cures the patient at a distance Just as readily
hs though the patient had traveled to Nevada,
Mo., for treatment, makes it possible for Welt-
nierism to cure all classes of people, in this
way making it the greatest boon that man has
noon. "Pilas Marner; or, Tlie Transform-
Ing Power of Love" is the title of Mr.
Garver'a subject. Youncr men in general
are cordially invited to attend.
ODD FELLOWS' JUBILEE.
Arranging the Details of the Festivi
ties Next October.
During the past week the several com
mittees of the Odd Fellows" jubilee cele
bration of the fiftieth anniversary of the
Institution of Odd Fellowship in Califor
nia, have been busy arranging the many
details that will make up the three day?"
festivities.
ADVEBTISEMENTS.
ever given to humanity.
By permission of the American School of
Magnetic Healing, we publish a few testi-
monials from grateful people who have been
cured by this great curative power.
Hon. Press In-r.s, Mayor of Nevada, was
afflicted with kidney and bladder troul •
ten years and could find no relief in the usual
remedies. In one week he was completely re-
stored by Prof. Weltmer.
Mr. Juhn S. Small, Colfax. 111., was deaf
in his left ear for seven years; could not hear
a watch tick when placed against his ear.
Was permanently cured in three days by Prof.
Weltmer. Mr. L, W. Rains, a wealthy lumber-
man of Horr.heck. Term., suffered constantly
with kidney trouble . f "r twenty years; a!s...
with constipation and prostatic troubles. Kx-
hausted the Lest medical skill, but no relief.
He fortunately heard of Prof. Weltmer and was
soon restored to perfect health, and now Baj a
this treatment will cure anybody- Mrs. M. F.
HnwkSns, Loulsburg-, Kbf., was afflirtM
twenty years with prolapsus and enlargement
of the womb, indigestion and perpetual head-
ache, tried everything that offered relief and
gave up in despair. Heard of Pro:'. Weltmer,
took his treatment one week and was perma-
nently restored to health.
Mrs. Minnie Porter, Texarkana, Tex., was
afflicted for eighteen months with kidney and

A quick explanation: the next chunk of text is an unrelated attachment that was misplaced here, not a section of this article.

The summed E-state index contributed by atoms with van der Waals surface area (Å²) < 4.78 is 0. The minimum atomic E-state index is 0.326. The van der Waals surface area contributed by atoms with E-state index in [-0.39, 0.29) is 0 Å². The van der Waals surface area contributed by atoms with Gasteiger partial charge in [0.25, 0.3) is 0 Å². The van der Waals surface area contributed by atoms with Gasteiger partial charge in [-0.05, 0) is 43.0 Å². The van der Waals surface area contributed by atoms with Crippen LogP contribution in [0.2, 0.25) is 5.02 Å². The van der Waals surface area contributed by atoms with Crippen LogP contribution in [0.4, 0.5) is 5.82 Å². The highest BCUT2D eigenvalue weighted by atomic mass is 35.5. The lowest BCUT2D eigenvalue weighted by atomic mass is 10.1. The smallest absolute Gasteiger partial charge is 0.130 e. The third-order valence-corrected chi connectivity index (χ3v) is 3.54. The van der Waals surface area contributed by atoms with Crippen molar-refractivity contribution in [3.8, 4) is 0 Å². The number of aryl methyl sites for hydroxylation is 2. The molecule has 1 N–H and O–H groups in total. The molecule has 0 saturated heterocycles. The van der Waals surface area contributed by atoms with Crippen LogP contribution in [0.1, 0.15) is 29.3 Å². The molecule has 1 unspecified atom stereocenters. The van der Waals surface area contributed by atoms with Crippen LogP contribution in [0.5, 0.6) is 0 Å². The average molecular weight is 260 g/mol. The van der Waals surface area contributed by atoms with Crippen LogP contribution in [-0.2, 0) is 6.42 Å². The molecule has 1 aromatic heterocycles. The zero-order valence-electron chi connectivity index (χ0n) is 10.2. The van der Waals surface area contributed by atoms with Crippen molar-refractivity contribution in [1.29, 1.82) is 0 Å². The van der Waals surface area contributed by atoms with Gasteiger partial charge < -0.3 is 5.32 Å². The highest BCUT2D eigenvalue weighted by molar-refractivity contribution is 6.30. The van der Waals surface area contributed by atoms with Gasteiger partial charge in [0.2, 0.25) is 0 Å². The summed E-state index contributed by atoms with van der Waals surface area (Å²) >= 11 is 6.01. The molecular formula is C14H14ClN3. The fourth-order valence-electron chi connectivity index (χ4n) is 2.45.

other diseases, and for 12 months unable to
get out of her bed. Was expected to die at any
time. Permanently cured by Prof. Weltmer's
Absent Method and has gained sixty-five
pounds.
A number of lodges, which have had
under consideration taking part in the
grand parade, have signified their inten
tion of joining with those who have al
ready signified that they will turn out.
and the pArade committee is very much
encouraged.
The committee on halls has arrange.! its
plans for the establishment of general
headquarters in the Pavilion for a week.
and has decided upon the loeatiun of
booths in the Pavilion for the various
branches of the order, and at that place
there will be a register for the preserva
tion of the nnmes of tho many Od'i Fal
lows who are expected here from all parts
of the State during celebration week. It
Is expected that at least 10,000 members of
Mrs. Lavl.°sa Dudley. Barry. 111., suffered for
thirty years with neuralgia and stomach trou-
bles." Nothing but morphine would relieve her.
Permanently cured in a few weeks by t«s
Absent Method of Treatment.
Mrs, M. M. Walker. Poca, W. Va., suffered
with eczema, indigestion and female troubles.
its of doctors failed to Rive any relief. She
was permanently restored by Prof. Weltmer's
Absent Method in two months.
Mrs. Jennie L. Linch. Lakeview, Mo., was
f :• two years afflicted with ulceration of the
womb, heart ami stomach troubles and general
•;. ; was reduced te a mere skeleton. After
taking gallons of obnoxious medicines without
she tried the 'vVeltmer Absent Treatment.
In :?ss than thirty days she was entirely re-
lieved and gained fifteen pounds.
Thousands ot people in every section of the
United Ptates and even in foreign countries
1 who werf invalid? and sufferers from various
sea are now well and hasp; through the
power of Prof. Weltmer'a Absent Treatment.
All oar be assured that no matter what their
ailments or at what distance they live they
can cet relief from the Weltm*r Method. Any
one writing to Pr t. S. A. Weltmer, Nevada,
Mo., will receive i c illustrated maga-
zine and a list of testimonials from men and
women -who owe their health anfl happiness to
v, ■ tmerism; also, much information on tills
science of healing.
THE WELTMER METHOD TAUGHT TO OTHER!.
PROF. 5. H. KELLY, on Them t.> assist
him ;:. I .vork. The method ; ■•
n use by this school is so complete In all
the student becomes efficient
in this great art to cure in ten days. This
professi) i is taught either by mail or
personal Instructions. Any one who desires can
■. and any one who learns can practice
it. This Is ... paylnc pro-
of the a •• . as students who have learned
this method through the American School of
: are earning, from ?10 to $50
per day.
By addressing ,T. H. Kelly, Secretary, Ne-
vada, Mo., you will receive full instructions
the order will come to the city to enjoy
the festivities.
The decoration committee has secured
a number of emblematic banners in addi
tion to American flags with which to
decorate buildings and streets.
During the week the grand encamp
ment will hold its annual session in Odd
Fellows' Hall and during one of the even-
Ings there will be an exemplification of
the works of that branch of the order.
« ♦ »
A San Francisco millionaire has the
credit of paying the largest surgeon's fee
on record for a successful operation for
appendicitis. Thirty thousand dollars was
the tidy sum. representing one man's
gratitude to his physician.
7